Tuesday, 28 February 2012

Hello everyone,
How i have missed you guys and my blooging. i have been busy and so many things took me away from my hobby lol (don't say am too known). the week has been so so so busy, but let me not bore you guys with this speech.
During my absence i have been thinking on a topic acually it's just a classwork given to me by my lecturer  “Alcohol and Drug Abuse ”in the business settings. This has really caught my attention and i began researching and writing on it. This is what i have......

An alcoholic is anyone who suffers from the disease of alcoholism. Alcoholism is a physical condition whereby the body of an alcoholic has become physiologically dependent on alcohol. Alcoholism is a physical condition and the active alcoholic is in the throws of a true physical addiction. Alcoholics cannot control their drinking habits and will often drink compulsively
Alcoholism is a broad term for problems with alcohol, and is generally used to mean compulsive and uncontrolled consumption of alcoholic beverages, usually to the detriment of the drinker's health, personal relationships, and social standing.
Like many other diseases, alcoholism is progressive and can become deadly. If left untreated, an alcoholic is at risk of developing serious health problems. Alcohol affects all the organs in the body, particularly the liver, heart, and pancreas. It also affects brain functioning and, in extreme cases, can cause brain damage.
There are some alcoholics that may be aware that their drinking is problematic. They may have tried to quit on their own but have failed at their attempts. Unfortunately, many alcoholics will suffer from feelings of hopelessness and depression due to their inability to quick drinking on their own. Other alcoholics will simply deny that they have a drinking problem whatsoever. Alcoholics can come up with a number of excuses to justify their drinking, i.e. blaming it on work, stress or a relationship. Their denial can be so powerful that they simply cannot see how much their drinking is causing negative consequences in their life.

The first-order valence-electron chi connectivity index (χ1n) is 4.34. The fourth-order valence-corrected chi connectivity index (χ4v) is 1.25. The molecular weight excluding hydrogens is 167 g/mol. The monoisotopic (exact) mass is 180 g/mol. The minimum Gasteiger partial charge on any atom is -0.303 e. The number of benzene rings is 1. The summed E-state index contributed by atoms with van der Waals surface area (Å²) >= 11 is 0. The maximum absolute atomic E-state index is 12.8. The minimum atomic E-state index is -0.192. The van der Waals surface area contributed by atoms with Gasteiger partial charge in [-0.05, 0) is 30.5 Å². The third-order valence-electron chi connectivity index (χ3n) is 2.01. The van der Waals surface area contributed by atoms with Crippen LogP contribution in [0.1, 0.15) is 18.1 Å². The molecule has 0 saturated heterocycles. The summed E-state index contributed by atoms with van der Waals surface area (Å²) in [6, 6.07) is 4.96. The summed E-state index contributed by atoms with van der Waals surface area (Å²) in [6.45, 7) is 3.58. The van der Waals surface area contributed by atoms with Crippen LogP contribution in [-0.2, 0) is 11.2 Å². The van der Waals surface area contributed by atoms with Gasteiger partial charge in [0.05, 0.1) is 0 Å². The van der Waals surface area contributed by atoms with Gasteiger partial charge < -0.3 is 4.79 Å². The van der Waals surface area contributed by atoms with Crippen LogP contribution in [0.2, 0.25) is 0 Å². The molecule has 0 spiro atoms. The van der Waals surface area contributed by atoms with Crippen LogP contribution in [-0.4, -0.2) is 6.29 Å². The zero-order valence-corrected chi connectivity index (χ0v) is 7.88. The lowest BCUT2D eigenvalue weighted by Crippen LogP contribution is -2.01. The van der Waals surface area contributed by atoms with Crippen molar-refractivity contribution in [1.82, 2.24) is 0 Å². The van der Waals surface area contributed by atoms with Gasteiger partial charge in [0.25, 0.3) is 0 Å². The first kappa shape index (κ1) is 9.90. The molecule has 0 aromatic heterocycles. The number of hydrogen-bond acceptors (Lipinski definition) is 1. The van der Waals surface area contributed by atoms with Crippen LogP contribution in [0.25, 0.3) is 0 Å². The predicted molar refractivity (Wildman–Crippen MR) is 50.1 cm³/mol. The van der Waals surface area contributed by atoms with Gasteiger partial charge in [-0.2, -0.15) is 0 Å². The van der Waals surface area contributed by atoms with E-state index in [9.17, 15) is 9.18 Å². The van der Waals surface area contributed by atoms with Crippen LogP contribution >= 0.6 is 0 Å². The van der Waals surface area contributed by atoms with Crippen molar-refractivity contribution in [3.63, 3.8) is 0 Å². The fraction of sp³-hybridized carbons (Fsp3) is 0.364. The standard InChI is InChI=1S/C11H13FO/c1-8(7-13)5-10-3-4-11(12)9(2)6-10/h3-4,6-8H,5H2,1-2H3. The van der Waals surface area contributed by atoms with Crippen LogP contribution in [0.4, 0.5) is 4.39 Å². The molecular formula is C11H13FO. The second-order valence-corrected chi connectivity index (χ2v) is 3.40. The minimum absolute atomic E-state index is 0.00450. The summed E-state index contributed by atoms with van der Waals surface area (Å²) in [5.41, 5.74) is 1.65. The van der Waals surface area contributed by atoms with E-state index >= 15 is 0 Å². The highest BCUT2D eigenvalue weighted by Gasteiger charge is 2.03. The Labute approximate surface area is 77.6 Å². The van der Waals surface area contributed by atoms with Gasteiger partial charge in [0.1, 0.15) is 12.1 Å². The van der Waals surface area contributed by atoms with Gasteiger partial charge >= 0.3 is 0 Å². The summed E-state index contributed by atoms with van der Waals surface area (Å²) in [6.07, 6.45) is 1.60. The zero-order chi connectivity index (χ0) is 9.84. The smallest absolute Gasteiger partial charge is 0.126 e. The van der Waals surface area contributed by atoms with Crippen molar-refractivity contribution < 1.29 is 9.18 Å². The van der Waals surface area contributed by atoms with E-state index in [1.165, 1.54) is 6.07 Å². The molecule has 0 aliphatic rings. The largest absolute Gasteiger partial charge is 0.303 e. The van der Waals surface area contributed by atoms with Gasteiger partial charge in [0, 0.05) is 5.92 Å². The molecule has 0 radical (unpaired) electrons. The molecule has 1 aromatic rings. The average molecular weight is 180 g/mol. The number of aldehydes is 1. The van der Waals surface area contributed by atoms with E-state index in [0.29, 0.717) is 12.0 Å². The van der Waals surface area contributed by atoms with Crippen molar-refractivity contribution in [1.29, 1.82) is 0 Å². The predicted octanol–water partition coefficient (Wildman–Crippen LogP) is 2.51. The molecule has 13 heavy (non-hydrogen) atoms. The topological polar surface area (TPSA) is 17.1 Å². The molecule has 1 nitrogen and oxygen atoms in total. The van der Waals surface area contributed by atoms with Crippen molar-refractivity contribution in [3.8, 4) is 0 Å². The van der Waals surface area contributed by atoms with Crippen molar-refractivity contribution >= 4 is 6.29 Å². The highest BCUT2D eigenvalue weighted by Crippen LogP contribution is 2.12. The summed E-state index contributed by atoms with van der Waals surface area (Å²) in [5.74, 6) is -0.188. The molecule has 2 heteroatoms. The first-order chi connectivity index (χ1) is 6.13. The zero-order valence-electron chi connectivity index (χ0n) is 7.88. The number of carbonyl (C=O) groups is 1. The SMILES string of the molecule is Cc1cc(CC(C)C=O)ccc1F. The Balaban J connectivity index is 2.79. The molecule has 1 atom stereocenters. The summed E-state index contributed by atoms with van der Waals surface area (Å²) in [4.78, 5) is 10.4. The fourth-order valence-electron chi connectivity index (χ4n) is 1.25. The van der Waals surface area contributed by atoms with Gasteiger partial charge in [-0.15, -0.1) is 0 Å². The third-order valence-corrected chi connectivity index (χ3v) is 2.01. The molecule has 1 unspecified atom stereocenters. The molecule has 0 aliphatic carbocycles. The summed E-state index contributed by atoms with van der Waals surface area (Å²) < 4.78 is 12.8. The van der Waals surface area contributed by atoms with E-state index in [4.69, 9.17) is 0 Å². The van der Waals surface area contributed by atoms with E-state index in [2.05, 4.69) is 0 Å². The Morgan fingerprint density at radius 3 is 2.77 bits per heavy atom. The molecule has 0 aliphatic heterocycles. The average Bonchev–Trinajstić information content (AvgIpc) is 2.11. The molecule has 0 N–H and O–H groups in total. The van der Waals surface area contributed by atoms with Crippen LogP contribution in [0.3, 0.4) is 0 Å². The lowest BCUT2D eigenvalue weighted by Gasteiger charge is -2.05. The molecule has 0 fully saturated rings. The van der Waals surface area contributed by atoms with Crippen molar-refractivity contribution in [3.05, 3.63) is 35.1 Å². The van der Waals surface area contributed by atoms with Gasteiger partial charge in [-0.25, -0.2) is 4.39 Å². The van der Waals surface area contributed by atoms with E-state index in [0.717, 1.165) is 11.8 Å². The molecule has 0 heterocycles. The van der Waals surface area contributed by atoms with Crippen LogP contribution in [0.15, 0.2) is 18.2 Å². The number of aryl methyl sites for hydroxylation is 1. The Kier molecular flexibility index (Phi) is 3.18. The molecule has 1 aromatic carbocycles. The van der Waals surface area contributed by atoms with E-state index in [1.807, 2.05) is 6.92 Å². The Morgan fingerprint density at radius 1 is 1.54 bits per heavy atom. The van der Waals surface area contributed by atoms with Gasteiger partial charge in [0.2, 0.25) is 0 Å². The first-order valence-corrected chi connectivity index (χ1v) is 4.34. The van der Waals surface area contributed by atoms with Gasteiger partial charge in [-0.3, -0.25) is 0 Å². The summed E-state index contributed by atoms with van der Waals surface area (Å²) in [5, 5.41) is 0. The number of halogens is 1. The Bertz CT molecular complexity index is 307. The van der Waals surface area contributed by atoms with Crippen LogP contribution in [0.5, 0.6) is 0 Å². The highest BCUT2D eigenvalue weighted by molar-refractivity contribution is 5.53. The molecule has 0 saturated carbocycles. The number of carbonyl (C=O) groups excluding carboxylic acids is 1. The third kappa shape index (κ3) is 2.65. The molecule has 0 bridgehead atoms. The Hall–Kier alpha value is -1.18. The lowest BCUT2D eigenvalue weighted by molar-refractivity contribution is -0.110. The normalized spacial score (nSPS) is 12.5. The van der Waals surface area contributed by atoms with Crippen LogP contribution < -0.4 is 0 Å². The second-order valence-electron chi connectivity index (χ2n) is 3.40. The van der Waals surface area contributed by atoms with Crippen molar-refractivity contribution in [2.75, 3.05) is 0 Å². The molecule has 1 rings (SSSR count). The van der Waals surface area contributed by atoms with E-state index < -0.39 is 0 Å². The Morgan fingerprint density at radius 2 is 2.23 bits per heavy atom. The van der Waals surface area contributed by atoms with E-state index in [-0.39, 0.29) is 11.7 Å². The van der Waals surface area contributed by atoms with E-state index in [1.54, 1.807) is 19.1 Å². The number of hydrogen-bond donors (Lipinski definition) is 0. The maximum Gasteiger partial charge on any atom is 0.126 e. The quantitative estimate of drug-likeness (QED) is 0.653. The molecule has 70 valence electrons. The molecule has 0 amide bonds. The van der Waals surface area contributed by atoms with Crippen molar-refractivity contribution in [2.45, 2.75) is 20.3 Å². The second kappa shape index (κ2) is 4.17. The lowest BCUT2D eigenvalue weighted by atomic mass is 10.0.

Many people do not understand why or how other people become addicted to drugs. It can be wrongfully assumed that drug abusers lack moral principles or willpower and that they could stop using drugs simply by choosing to change their behavior. In reality, drug addiction is a complex disease, and quitting takes more than good intentions. In fact, because drugs change the brain in ways that foster compulsive drug abuse, quitting is difficult, even for those who are ready to do so.
Drug abuse is a disease characterized by continued misuse of drugs even when faced with drug-related job, legal, health, or family difficulties. Problems associated with drug abuse must have existed a minimum of 12 months to meet the diagnosis.